The enemy harbor has to be a critical location for a submarine commander in Silent Hunter III, close to impregnable and as enticing as a Spanish galleon returning loaded from the New World..
A U-Boat should be capable of taking the front line where the enemy ports are. This is something I really wanted to have in Silent Hunter III.
I imagined the possibilities for infiltration missions in Allied ports, relieving moments of the Gunter Prienís famous incursion in Scapa Flow.
"There was only a narrow passage open as a few sunken ships obstructed their course and into it U.47 steered. The tidal stream threatened to swing the boat off course. It was only by getting every possible ounce out of the engines that she managed to get through the narrow channel, with little room to spare on either side.
"Commander to shipís company. Weíre in!"
The next thing was to find a worth-while prize Ė and to attack it! For the rest of the way to the well-known anchorage of the British fleet Wessels on his own responsibility had switched both diesels over to charge and both were now driving the propellers and at the same time charging the batteries. Later, the batteries would be required to work to the point of exhaustion.
The bay was almost empty. Only a few tankers were lying at anchor, and for the moment nothing more was to be seen. But there, away back in the distance, those silhouettes, those queer three-decked construction - those could only be battleships. There where two of them, Royal Oak and behind her, without a shadow of doubt, Repulse. The great bows of Repulse, protruding well beyond her consort offered the first target... Hit!" (p.27 The Hunters and the Hunted German U-Boats, 1939-1945 by Jochen Brennecke)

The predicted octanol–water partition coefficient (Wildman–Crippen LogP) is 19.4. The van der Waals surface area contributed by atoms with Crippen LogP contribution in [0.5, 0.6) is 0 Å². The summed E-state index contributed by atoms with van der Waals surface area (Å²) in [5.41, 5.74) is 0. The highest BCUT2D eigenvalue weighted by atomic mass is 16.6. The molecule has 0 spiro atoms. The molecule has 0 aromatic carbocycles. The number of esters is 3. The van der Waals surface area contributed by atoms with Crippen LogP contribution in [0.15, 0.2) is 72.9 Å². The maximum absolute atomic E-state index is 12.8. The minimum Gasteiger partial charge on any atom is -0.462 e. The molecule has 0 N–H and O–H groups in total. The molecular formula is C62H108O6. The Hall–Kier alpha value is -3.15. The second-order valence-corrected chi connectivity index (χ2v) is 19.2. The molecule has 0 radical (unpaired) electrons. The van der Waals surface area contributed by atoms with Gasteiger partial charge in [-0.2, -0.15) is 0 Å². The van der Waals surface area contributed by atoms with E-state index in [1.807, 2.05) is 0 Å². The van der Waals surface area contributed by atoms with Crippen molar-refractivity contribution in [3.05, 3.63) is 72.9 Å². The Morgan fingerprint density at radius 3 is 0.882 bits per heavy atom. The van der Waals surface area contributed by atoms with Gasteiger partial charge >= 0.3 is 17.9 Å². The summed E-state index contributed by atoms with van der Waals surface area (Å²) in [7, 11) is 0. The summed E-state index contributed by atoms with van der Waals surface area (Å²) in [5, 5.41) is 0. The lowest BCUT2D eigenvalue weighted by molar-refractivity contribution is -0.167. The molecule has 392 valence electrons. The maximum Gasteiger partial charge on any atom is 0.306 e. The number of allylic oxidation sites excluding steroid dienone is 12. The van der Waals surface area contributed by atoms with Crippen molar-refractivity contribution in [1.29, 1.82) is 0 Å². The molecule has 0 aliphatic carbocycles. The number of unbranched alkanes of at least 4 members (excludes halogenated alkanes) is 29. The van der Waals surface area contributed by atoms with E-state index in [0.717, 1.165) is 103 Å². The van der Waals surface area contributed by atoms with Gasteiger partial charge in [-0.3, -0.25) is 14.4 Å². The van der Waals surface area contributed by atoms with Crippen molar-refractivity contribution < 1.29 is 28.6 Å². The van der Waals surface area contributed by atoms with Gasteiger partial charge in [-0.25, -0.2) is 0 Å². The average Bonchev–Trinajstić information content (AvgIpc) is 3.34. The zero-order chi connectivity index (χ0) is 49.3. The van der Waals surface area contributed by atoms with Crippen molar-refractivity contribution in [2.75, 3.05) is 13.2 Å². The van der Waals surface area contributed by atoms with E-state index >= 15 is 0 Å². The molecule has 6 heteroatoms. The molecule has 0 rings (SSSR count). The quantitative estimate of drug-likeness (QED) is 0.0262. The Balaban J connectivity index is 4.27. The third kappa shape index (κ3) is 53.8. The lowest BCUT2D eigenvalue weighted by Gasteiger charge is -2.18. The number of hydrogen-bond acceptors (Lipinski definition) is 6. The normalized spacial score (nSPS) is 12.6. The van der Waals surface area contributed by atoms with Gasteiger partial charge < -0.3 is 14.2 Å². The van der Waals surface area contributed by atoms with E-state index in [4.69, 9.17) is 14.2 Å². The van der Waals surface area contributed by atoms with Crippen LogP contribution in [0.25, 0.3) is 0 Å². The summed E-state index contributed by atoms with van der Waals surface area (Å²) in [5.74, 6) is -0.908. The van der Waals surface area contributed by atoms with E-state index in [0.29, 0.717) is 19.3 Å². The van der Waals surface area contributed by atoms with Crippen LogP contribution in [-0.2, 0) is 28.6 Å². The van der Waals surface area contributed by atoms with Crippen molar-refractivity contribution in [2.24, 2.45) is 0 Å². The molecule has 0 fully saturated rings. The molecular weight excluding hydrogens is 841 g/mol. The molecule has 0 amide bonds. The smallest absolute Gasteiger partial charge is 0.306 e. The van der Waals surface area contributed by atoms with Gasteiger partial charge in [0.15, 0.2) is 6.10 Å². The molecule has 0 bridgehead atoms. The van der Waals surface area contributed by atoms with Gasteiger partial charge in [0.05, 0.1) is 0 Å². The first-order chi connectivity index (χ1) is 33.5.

In our game, a port should be a fortress with coastal defenses, anti-aircraft batteries, destroyers and patrol boats always watchful, surrounded by treacherous minefields daring the player to reach the ships at the piers. An infiltration mission in such a place may seem suicidal, inspiring fear but in the same time provoking the player to try it, breath held and heart pounding in the ears.
This should be that kind of mission that makes you feel the adrenaline rush every 5 meters at Ahead Slow!
Scapa Flow ... inciting reference, isnít it?
And there are so many other places where the adventure of Prien can be repeated ... Why wouldnít that be in Silent Hunter III?
How did this started in the first place?
It was our intention to use a few predefined locations for the U-Boat bases, set in various zones Ė North Atlantic, French Coast, Mediterranean Sea and Indonesia. Each of these locations were to be used in a non-interactive departing and return sequences. The setup included details like specific buildings, detailed piers, submarine pens and of course a fanfare! Initially we considered this enough to have as non-interactive engine rendered movies (the community sort of accepted this as "better than nothing") because we were under a tight schedule and time was scarcely available to develop the harbors.